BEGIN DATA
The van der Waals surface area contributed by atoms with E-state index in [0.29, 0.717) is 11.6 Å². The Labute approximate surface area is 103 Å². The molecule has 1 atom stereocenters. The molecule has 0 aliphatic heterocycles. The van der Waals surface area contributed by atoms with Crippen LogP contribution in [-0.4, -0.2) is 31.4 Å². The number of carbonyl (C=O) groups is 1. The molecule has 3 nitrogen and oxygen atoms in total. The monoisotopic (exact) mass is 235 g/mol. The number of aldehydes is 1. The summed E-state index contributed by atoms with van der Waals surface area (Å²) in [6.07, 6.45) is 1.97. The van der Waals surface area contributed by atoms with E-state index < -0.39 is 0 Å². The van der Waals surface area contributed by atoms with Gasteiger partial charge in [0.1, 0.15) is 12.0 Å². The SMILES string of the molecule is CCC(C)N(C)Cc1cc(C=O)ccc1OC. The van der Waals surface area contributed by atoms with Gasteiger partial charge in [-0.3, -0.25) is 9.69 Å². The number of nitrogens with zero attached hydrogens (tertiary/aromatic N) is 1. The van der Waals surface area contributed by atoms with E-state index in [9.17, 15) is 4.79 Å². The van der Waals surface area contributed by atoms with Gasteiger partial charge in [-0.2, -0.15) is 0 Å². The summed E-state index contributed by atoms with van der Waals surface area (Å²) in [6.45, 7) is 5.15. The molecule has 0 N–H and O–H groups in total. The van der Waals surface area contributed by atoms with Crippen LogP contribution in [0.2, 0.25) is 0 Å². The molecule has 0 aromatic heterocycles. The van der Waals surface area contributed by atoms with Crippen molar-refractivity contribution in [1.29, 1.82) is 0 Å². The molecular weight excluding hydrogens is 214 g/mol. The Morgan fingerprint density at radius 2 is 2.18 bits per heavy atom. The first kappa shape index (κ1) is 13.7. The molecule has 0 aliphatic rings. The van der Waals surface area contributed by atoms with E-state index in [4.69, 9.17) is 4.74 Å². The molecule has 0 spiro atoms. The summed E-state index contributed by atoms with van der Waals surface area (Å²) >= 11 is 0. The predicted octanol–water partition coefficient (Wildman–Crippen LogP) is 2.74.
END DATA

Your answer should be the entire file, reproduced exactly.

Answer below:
The van der Waals surface area contributed by atoms with E-state index in [0.29, 0.717) is 11.6 Å². The Labute approximate surface area is 103 Å². The molecule has 1 atom stereocenters. The molecule has 0 aliphatic heterocycles. The van der Waals surface area contributed by atoms with Crippen LogP contribution in [-0.4, -0.2) is 31.4 Å². The number of carbonyl (C=O) groups is 1. The molecule has 3 nitrogen and oxygen atoms in total. The monoisotopic (exact) mass is 235 g/mol. The number of aldehydes is 1. The summed E-state index contributed by atoms with van der Waals surface area (Å²) in [6.07, 6.45) is 1.97. The van der Waals surface area contributed by atoms with E-state index < -0.39 is 0 Å². The van der Waals surface area contributed by atoms with Gasteiger partial charge in [0.1, 0.15) is 12.0 Å². The SMILES string of the molecule is CCC(C)N(C)Cc1cc(C=O)ccc1OC. The van der Waals surface area contributed by atoms with Gasteiger partial charge in [-0.3, -0.25) is 9.69 Å². The number of nitrogens with zero attached hydrogens (tertiary/aromatic N) is 1. The van der Waals surface area contributed by atoms with E-state index in [9.17, 15) is 4.79 Å². The van der Waals surface area contributed by atoms with Gasteiger partial charge in [-0.2, -0.15) is 0 Å². The summed E-state index contributed by atoms with van der Waals surface area (Å²) in [6.45, 7) is 5.15. The molecule has 0 N–H and O–H groups in total. The van der Waals surface area contributed by atoms with Crippen LogP contribution in [0.2, 0.25) is 0 Å². The molecule has 0 aromatic heterocycles. The van der Waals surface area contributed by atoms with Crippen molar-refractivity contribution in [1.29, 1.82) is 0 Å². The molecular weight excluding hydrogens is 214 g/mol. The Morgan fingerprint density at radius 2 is 2.18 bits per heavy atom. The first kappa shape index (κ1) is 13.7. The molecule has 0 aliphatic rings. The van der Waals surface area contributed by atoms with E-state index in [4.69, 9.17) is 4.74 Å². The molecule has 0 spiro atoms. The summed E-state index contributed by atoms with van der Waals surface area (Å²) >= 11 is 0. The predicted octanol–water partition coefficient (Wildman–Crippen LogP) is 2.74.